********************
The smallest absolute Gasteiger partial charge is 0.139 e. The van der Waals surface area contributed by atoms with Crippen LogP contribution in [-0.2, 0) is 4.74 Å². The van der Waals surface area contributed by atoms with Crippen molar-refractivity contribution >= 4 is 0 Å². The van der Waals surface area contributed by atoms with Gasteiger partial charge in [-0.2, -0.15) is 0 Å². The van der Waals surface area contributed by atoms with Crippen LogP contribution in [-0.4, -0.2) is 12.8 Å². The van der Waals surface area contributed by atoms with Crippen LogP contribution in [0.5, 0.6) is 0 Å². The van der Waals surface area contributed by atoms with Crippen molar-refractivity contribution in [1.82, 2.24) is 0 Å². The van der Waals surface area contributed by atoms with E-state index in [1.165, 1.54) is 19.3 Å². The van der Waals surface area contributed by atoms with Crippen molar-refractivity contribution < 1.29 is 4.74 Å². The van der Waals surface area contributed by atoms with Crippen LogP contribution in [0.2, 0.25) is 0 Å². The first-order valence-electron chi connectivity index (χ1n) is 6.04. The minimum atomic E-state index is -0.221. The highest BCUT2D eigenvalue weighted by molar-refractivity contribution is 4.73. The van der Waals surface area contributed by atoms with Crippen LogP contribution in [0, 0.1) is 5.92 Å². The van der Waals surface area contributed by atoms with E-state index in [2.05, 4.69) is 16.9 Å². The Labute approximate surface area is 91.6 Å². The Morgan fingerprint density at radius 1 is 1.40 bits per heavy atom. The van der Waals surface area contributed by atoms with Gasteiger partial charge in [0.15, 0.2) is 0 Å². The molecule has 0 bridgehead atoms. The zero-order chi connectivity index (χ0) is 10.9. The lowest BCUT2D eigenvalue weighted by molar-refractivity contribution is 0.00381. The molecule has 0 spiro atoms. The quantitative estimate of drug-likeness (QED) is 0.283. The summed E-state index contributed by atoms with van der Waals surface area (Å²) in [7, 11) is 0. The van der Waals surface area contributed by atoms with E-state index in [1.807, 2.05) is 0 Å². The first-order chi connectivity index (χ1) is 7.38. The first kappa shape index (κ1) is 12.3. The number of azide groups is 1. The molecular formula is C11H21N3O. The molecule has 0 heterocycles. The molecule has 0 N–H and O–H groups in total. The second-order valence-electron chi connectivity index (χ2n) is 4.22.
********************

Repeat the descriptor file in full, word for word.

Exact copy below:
The smallest absolute Gasteiger partial charge is 0.139 e. The van der Waals surface area contributed by atoms with Crippen LogP contribution in [-0.2, 0) is 4.74 Å². The van der Waals surface area contributed by atoms with Crippen molar-refractivity contribution >= 4 is 0 Å². The van der Waals surface area contributed by atoms with Gasteiger partial charge in [-0.2, -0.15) is 0 Å². The van der Waals surface area contributed by atoms with Crippen LogP contribution in [-0.4, -0.2) is 12.8 Å². The van der Waals surface area contributed by atoms with Crippen LogP contribution in [0.5, 0.6) is 0 Å². The van der Waals surface area contributed by atoms with Crippen molar-refractivity contribution in [1.82, 2.24) is 0 Å². The van der Waals surface area contributed by atoms with E-state index in [1.165, 1.54) is 19.3 Å². The van der Waals surface area contributed by atoms with Crippen molar-refractivity contribution < 1.29 is 4.74 Å². The van der Waals surface area contributed by atoms with Crippen LogP contribution in [0.2, 0.25) is 0 Å². The first-order valence-electron chi connectivity index (χ1n) is 6.04. The minimum atomic E-state index is -0.221. The highest BCUT2D eigenvalue weighted by molar-refractivity contribution is 4.73. The van der Waals surface area contributed by atoms with Crippen LogP contribution in [0, 0.1) is 5.92 Å². The van der Waals surface area contributed by atoms with E-state index in [2.05, 4.69) is 16.9 Å². The Labute approximate surface area is 91.6 Å². The Morgan fingerprint density at radius 1 is 1.40 bits per heavy atom. The van der Waals surface area contributed by atoms with Gasteiger partial charge in [0.15, 0.2) is 0 Å². The molecule has 0 bridgehead atoms. The zero-order chi connectivity index (χ0) is 10.9. The lowest BCUT2D eigenvalue weighted by molar-refractivity contribution is 0.00381. The molecule has 0 spiro atoms. The quantitative estimate of drug-likeness (QED) is 0.283. The summed E-state index contributed by atoms with van der Waals surface area (Å²) in [7, 11) is 0. The van der Waals surface area contributed by atoms with E-state index in [1.807, 2.05) is 0 Å². The first-order chi connectivity index (χ1) is 7.38. The first kappa shape index (κ1) is 12.3. The number of azide groups is 1. The molecular formula is C11H21N3O. The molecule has 0 heterocycles. The molecule has 0 N–H and O–H groups in total. The second-order valence-electron chi connectivity index (χ2n) is 4.22.